Peterson Exais was 9 on Jan. 12, 2010, at his sister’s house watching television with his brother.
The shaking started, and four days later he was being pulled out of the collapsed building.
He wasn’t scared. “I didn’t know what was going on,” he said. He was unconscious throughout the four days.
“Whether it was hard on me or not I’m not 100% sure,” Exais said. “I remember being a 9-year-old getting stuck under a building. Next thing I know they were pulling me out. And they were telling me it has been four days. How exactly can you feel about something like that?”
Exais’ sister was at work but his brother did not make it out of the home alive.
“I try blocking those type of things out. I don’t want to think about it,” he said.
After rescuers freed him, Exais was transported to an urgent care center at the Toussaint Louverture International Airport where he received five surgeries for his face and hand. He was later taken to Nicklaus Children’s Hospital in Miami where he received 11 more surgeries.
While Exais was unconscious under rubble, Tessa Petit was making her way to Haiti. The earthquake struck at 4:53 p.m. on Tuesday; Petit was in the Dominican Republic by Thursday and on Friday she was in Port-au-Prince.
Petit’s godson and mother also died from a house collapsing on them.
“When you go to Haiti, death is in the faces of every single Haitian you see because they’re suffering,” Petit said at the Little Haiti Cultural Complex on Jan. 12.
Petit and Exais’ stories were miles apart in Haiti, but on the same platform for the 10th anniversary of the 7.0-magnitude earthquake, which led to the deaths of 330,000 people, 400,000 homeless and more than 1 million injured.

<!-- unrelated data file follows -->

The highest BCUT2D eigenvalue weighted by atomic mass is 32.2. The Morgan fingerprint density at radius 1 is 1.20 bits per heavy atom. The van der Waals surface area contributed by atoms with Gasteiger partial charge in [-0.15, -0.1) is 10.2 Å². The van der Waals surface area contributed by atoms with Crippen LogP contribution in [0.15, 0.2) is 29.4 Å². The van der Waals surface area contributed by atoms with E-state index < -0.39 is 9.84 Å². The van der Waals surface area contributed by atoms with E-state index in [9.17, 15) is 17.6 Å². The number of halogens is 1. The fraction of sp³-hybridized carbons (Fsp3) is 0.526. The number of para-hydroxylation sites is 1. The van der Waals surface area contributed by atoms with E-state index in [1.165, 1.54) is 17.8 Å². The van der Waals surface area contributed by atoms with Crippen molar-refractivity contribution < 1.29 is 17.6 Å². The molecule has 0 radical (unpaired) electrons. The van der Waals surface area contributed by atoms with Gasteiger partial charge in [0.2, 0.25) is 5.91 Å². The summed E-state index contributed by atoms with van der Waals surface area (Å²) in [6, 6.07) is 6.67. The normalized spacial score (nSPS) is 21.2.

Thirty Haitian and non-Haitian groups organized their annual remembrance of the earthquake, a march from the Toussaint Louverture Statue to the Little Haiti Cultural Complex, which hosted survivors, their not-too-distant relatives and allies of the country.
“We gathered 30 organizations to send a strong message to Haiti and let Haiti and the young people of Haiti know, we see you, we hear you,” said Marlene Bastien, executive director of Family Action Network Movement.
Pastor Monsignor Bazin and Pauline Louis-Magiste prayed for Haiti and the earthquake victims before marchers observed a moment of silence.
“At the devastating earthquake that took place in Haiti, oh God you cried and wept with the people in Haiti. You are always with them; you are always with us,” Bazin prayed. “We are praying for us to work together for us to travel with another Haiti. When it’s free, Haiti will be beautiful.”
Louis-Magiste prayed: Heavenly father we thank you for each and every organization that is standing here that is being represented. We pray that you give them a heart of kindness of compassion as they continue to serve the people of Haiti. We pray for the community here. We pray for the organizers of this event. Father God we know one day your hand will touch Haiti.
The marchers left the statue, walking in silence toward Northeast 62 Avenue heading east on it until reaching the cultural complex.
In the courtyard, there were dance and music performances broken up by speeches from pastors and elected officials who spoke of their connections to the earthquake and the social impact of the physical damage.